When arrested, police may release you on bail to appear before the court later. An arrested person has a presumption in favour of being granted bail and it is up to the bail authority to show why you should not be released rather than you showing why you should be.
If you are a prescribed applicant, you will not be eligible for police bail and you will need to make an application to the court. You must satisfy the court that special circumstances exist to release you. If the court is not satisfied you will be refused bail and will be remanded in custody until your later court appearance.
If you commit offences of a certain nature, the presumption is removed, and you will be a prescribed applicant.
These offences include (not limited to):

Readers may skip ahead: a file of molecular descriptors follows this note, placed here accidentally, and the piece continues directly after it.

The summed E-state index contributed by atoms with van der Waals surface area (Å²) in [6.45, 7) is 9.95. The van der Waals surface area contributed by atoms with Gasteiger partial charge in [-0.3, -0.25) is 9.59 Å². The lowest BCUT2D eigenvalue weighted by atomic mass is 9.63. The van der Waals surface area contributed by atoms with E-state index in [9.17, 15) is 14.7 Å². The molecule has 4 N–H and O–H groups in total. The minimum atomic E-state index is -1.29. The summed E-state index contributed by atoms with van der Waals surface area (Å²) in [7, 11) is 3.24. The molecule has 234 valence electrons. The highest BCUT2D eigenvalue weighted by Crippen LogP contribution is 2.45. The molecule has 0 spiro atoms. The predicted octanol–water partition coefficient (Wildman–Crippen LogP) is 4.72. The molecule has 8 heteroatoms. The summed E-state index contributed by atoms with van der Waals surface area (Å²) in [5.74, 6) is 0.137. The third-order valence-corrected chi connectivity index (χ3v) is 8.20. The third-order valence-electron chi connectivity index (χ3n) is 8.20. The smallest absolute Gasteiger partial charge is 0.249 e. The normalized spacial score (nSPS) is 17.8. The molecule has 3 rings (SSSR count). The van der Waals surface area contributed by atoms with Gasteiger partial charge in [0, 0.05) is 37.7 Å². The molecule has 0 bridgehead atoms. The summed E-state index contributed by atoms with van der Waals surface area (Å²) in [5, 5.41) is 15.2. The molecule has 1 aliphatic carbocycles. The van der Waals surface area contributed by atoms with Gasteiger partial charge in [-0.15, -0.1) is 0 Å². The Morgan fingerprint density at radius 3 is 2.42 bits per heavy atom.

- a breach of an intervention order
- offences involving firearms
- certain breaches of bail which relate to the physical protection of a victim
- attempting to escape a police pursuit or engaging in a pursuit
What is a special circumstance?
There is no specific definition as the Supreme Court has said each circumstance should be interpreted widely.
There is no single answer to the question, each application will be considered on its own merits.
Please contact us for advice in relation to any matters involving arrest or criminal law generally.